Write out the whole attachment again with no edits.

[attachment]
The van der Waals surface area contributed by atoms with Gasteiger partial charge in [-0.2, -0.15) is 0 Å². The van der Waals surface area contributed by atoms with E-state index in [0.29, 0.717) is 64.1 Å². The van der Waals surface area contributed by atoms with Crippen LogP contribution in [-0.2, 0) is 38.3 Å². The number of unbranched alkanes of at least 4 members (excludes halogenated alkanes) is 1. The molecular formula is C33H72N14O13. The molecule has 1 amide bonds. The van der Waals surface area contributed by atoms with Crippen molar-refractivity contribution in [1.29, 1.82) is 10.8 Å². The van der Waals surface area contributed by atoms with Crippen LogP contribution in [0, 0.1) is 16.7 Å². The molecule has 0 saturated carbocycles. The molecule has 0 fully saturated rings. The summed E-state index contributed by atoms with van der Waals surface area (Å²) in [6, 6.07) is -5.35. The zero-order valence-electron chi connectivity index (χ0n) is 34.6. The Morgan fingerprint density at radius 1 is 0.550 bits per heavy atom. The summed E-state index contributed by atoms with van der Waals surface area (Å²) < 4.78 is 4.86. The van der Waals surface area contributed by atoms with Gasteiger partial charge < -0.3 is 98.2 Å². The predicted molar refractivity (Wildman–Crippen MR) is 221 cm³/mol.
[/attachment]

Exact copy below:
The van der Waals surface area contributed by atoms with Gasteiger partial charge in [-0.2, -0.15) is 0 Å². The van der Waals surface area contributed by atoms with E-state index in [0.29, 0.717) is 64.1 Å². The van der Waals surface area contributed by atoms with Crippen LogP contribution in [-0.2, 0) is 38.3 Å². The number of unbranched alkanes of at least 4 members (excludes halogenated alkanes) is 1. The molecular formula is C33H72N14O13. The molecule has 1 amide bonds. The van der Waals surface area contributed by atoms with Crippen molar-refractivity contribution in [1.29, 1.82) is 10.8 Å². The van der Waals surface area contributed by atoms with Crippen LogP contribution in [0, 0.1) is 16.7 Å². The molecule has 0 saturated carbocycles. The molecule has 0 fully saturated rings. The summed E-state index contributed by atoms with van der Waals surface area (Å²) in [6, 6.07) is -5.35. The zero-order valence-electron chi connectivity index (χ0n) is 34.6. The Morgan fingerprint density at radius 1 is 0.550 bits per heavy atom. The summed E-state index contributed by atoms with van der Waals surface area (Å²) < 4.78 is 4.86. The van der Waals surface area contributed by atoms with Gasteiger partial charge < -0.3 is 98.2 Å². The predicted molar refractivity (Wildman–Crippen MR) is 221 cm³/mol.